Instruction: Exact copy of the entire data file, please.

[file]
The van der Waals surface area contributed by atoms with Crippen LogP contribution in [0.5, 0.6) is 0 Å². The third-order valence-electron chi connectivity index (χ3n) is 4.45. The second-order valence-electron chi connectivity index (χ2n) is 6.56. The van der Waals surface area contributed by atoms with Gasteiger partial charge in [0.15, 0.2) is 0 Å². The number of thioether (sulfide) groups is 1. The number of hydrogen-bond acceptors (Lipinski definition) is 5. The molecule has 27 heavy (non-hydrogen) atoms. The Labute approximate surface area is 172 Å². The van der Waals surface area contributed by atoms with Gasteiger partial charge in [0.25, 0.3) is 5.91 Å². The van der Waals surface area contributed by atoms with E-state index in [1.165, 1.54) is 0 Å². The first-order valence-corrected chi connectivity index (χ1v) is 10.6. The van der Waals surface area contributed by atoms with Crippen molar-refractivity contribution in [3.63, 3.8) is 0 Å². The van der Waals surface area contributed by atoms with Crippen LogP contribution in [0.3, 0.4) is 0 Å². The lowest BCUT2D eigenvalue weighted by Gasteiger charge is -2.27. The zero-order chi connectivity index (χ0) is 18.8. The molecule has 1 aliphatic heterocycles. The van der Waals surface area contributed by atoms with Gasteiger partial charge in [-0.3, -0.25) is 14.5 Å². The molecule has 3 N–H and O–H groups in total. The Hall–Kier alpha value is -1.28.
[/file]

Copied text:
The van der Waals surface area contributed by atoms with Crippen LogP contribution in [0.5, 0.6) is 0 Å². The third-order valence-electron chi connectivity index (χ3n) is 4.45. The second-order valence-electron chi connectivity index (χ2n) is 6.56. The van der Waals surface area contributed by atoms with Gasteiger partial charge in [0.15, 0.2) is 0 Å². The number of thioether (sulfide) groups is 1. The number of hydrogen-bond acceptors (Lipinski definition) is 5. The molecule has 27 heavy (non-hydrogen) atoms. The Labute approximate surface area is 172 Å². The van der Waals surface area contributed by atoms with Gasteiger partial charge in [0.25, 0.3) is 5.91 Å². The van der Waals surface area contributed by atoms with E-state index in [1.165, 1.54) is 0 Å². The first-order valence-corrected chi connectivity index (χ1v) is 10.6. The van der Waals surface area contributed by atoms with Crippen molar-refractivity contribution in [3.63, 3.8) is 0 Å². The van der Waals surface area contributed by atoms with Crippen LogP contribution in [0.3, 0.4) is 0 Å². The lowest BCUT2D eigenvalue weighted by Gasteiger charge is -2.27. The zero-order chi connectivity index (χ0) is 18.8. The molecule has 1 aliphatic heterocycles. The van der Waals surface area contributed by atoms with Gasteiger partial charge in [-0.3, -0.25) is 14.5 Å². The molecule has 3 N–H and O–H groups in total. The Hall–Kier alpha value is -1.28.